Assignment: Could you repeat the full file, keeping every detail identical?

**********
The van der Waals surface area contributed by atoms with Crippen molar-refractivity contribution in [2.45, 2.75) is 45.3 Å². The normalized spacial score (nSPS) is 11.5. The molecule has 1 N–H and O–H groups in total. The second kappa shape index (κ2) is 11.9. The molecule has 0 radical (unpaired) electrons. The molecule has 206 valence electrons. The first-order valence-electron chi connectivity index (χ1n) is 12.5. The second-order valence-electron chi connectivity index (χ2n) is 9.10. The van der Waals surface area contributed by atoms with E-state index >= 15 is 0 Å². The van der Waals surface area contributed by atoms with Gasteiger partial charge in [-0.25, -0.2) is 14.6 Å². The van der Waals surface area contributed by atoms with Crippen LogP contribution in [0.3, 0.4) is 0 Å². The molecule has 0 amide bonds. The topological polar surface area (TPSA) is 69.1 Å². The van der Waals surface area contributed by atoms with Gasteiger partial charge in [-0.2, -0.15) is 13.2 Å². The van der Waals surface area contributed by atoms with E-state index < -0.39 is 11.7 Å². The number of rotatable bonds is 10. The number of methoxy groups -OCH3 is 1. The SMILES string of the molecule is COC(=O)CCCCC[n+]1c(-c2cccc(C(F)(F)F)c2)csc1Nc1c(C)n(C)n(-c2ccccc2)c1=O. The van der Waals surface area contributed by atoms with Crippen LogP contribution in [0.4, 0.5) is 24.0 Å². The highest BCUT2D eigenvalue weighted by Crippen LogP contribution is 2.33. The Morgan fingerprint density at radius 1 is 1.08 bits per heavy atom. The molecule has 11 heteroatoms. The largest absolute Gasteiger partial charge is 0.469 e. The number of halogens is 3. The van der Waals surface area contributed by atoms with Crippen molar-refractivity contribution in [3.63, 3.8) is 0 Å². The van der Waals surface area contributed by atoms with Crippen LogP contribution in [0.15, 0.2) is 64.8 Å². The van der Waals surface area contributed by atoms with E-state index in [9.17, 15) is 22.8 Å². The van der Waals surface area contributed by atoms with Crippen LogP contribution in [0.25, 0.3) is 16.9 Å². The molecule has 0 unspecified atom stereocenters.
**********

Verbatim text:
The van der Waals surface area contributed by atoms with Crippen molar-refractivity contribution in [2.45, 2.75) is 45.3 Å². The normalized spacial score (nSPS) is 11.5. The molecule has 1 N–H and O–H groups in total. The second kappa shape index (κ2) is 11.9. The molecule has 0 radical (unpaired) electrons. The molecule has 206 valence electrons. The first-order valence-electron chi connectivity index (χ1n) is 12.5. The second-order valence-electron chi connectivity index (χ2n) is 9.10. The van der Waals surface area contributed by atoms with E-state index >= 15 is 0 Å². The van der Waals surface area contributed by atoms with Gasteiger partial charge in [-0.25, -0.2) is 14.6 Å². The van der Waals surface area contributed by atoms with Crippen LogP contribution in [0.3, 0.4) is 0 Å². The molecule has 0 amide bonds. The topological polar surface area (TPSA) is 69.1 Å². The van der Waals surface area contributed by atoms with Gasteiger partial charge in [-0.2, -0.15) is 13.2 Å². The van der Waals surface area contributed by atoms with E-state index < -0.39 is 11.7 Å². The number of rotatable bonds is 10. The number of methoxy groups -OCH3 is 1. The SMILES string of the molecule is COC(=O)CCCCC[n+]1c(-c2cccc(C(F)(F)F)c2)csc1Nc1c(C)n(C)n(-c2ccccc2)c1=O. The van der Waals surface area contributed by atoms with Crippen LogP contribution in [0.4, 0.5) is 24.0 Å². The highest BCUT2D eigenvalue weighted by Crippen LogP contribution is 2.33. The Morgan fingerprint density at radius 1 is 1.08 bits per heavy atom. The molecule has 11 heteroatoms. The largest absolute Gasteiger partial charge is 0.469 e. The number of halogens is 3. The van der Waals surface area contributed by atoms with Crippen molar-refractivity contribution in [3.63, 3.8) is 0 Å². The van der Waals surface area contributed by atoms with Crippen LogP contribution in [0.15, 0.2) is 64.8 Å². The van der Waals surface area contributed by atoms with E-state index in [9.17, 15) is 22.8 Å². The van der Waals surface area contributed by atoms with Crippen LogP contribution in [0.25, 0.3) is 16.9 Å². The molecule has 0 unspecified atom stereocenters.